This story originally appeared on ShroutResearch.com.
With significant pressure to show the value and growth opportunities for the company with a looming hostile takeover bid from Broadcom, mobile chip design house Qualcomm is hoping that its position in the market of next-generation cellular radio technology will be a foundation of its future. The company revealed today partnerships with 18 global OEMs that will be launching 5G-ready devices in 2019 and 18 worldwide cellular carriers will be completing tests of Qualcomm 5G radios in 2018.
5G is the follow up iteration to the current 4G cellular technology in the majority of the world’s smartphones. It will improve speed of connectivity, lower latency, and transform numerous markets from self-driving cars to industrial automation. And it can do all of this while lowering the load on carrier networks, giving all users a noticeable increase in performance and usability.
Qualcomm has been leaning on this 4G-to-5G transition as a portion of its long-term plan and strategy for many years. As a part of the company’s recent call to action for shareholders to resist the hostile takeover from Broadcom, the San Diego-based company believes that it has a 12-24 month lead over competing connectivity providers, namely Intel. This position will allow Qualcomm to capitalize on what many believe could be the most disruptive and market shifting wireless transition in history.
To maintain the leadership role, despite mass-market availability being limited to 2019 products, Qualcomm has announced partnerships with 18 different OEMs that will build those products using the Snapdragon X50 modem. This modem was the first announced to support the finalized specification of 5G radios. OEMs like LG, HTC, Sony, ASUS, and vivo are committed to using the X50 modem in devices ranging from next-generation smartphones to Windows-based PCs.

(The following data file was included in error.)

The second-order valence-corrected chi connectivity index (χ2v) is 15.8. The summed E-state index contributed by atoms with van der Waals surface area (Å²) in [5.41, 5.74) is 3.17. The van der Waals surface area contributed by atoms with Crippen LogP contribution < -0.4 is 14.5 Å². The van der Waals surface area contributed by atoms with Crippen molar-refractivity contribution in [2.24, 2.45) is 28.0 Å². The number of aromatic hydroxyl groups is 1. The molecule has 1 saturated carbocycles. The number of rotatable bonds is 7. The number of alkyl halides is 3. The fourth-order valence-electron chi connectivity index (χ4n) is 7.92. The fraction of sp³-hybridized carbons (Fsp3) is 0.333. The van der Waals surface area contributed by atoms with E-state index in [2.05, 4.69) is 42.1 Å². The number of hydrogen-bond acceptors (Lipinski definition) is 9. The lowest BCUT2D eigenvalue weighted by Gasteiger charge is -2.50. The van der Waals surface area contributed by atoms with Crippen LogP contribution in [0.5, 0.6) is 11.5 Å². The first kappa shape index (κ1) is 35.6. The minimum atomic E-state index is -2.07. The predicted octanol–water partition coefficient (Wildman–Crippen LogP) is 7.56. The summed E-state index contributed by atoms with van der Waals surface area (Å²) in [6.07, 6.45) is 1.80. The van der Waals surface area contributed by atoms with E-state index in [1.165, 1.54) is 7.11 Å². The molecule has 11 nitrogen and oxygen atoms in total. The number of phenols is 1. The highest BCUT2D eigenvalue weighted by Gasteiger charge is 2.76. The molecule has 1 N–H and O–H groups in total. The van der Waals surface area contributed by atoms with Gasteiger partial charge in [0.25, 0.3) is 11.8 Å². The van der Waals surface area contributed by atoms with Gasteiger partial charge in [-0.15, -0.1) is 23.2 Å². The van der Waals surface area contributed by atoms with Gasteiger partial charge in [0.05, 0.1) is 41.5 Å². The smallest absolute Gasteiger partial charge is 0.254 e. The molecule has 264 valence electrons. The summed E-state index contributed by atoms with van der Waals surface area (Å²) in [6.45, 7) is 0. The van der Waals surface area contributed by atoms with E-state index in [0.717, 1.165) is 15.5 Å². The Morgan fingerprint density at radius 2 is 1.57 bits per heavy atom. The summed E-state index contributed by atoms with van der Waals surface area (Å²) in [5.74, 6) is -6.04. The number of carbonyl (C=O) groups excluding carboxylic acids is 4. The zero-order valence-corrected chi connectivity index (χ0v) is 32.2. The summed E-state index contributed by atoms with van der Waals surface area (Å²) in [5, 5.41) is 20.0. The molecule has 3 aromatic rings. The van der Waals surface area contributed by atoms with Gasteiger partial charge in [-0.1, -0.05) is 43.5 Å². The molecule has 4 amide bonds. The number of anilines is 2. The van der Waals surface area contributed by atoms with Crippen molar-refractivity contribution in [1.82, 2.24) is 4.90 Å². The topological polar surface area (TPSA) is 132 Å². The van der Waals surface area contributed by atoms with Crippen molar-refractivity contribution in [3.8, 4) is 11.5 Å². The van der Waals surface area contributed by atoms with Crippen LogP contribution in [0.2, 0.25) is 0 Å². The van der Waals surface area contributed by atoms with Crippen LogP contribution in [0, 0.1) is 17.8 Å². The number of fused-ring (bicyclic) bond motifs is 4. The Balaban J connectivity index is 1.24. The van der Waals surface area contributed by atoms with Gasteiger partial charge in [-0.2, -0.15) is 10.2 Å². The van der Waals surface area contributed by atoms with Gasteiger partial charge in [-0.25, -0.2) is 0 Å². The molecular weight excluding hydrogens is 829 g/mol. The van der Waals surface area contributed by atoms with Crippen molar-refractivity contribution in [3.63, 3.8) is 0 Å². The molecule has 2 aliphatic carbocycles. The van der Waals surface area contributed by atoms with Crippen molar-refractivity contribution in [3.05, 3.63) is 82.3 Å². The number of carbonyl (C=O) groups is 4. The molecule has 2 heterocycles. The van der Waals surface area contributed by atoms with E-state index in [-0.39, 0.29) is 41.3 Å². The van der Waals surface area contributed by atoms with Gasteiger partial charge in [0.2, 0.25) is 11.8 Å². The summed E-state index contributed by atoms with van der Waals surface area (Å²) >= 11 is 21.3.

There has been talk that 5G products would not be available until 2020, but Qualcomm believes that 5G will have an impact on revenue a year earlier than that. This collection of phone and device providers puts Qualcomm well ahead of Intel in terms of integration and support in the market, something Qualcomm has believed would be the case but is only now finally confirmed. Commercialization of 5G and collaborations with the leading device manufacturers will push Intel further back in the race, with time running out for it to catch up.
Two big OEMs are missing from the list in Qualcomm’s announcement: Samsung and Apple. While it makes sense that Apple would not want to be included in the public statements from Qualcomm considering the continuing legal dispute between the two companies, there is a legitimate question as to whether Apple will be an early-adopter of 5G technology at all. It has shown in the past that it is more than willing to let others experiment and drive wireless technology shifts on the networks, with both the iPhone 3G and first iPhone with LTE (iPhone 5) lagging behind other smartphones by several quarters. If Apple choses to not integrate the Qualcomm modem, it will depend on Intel to provide a solution instead, and could miss out on 5G technology for all of 2019.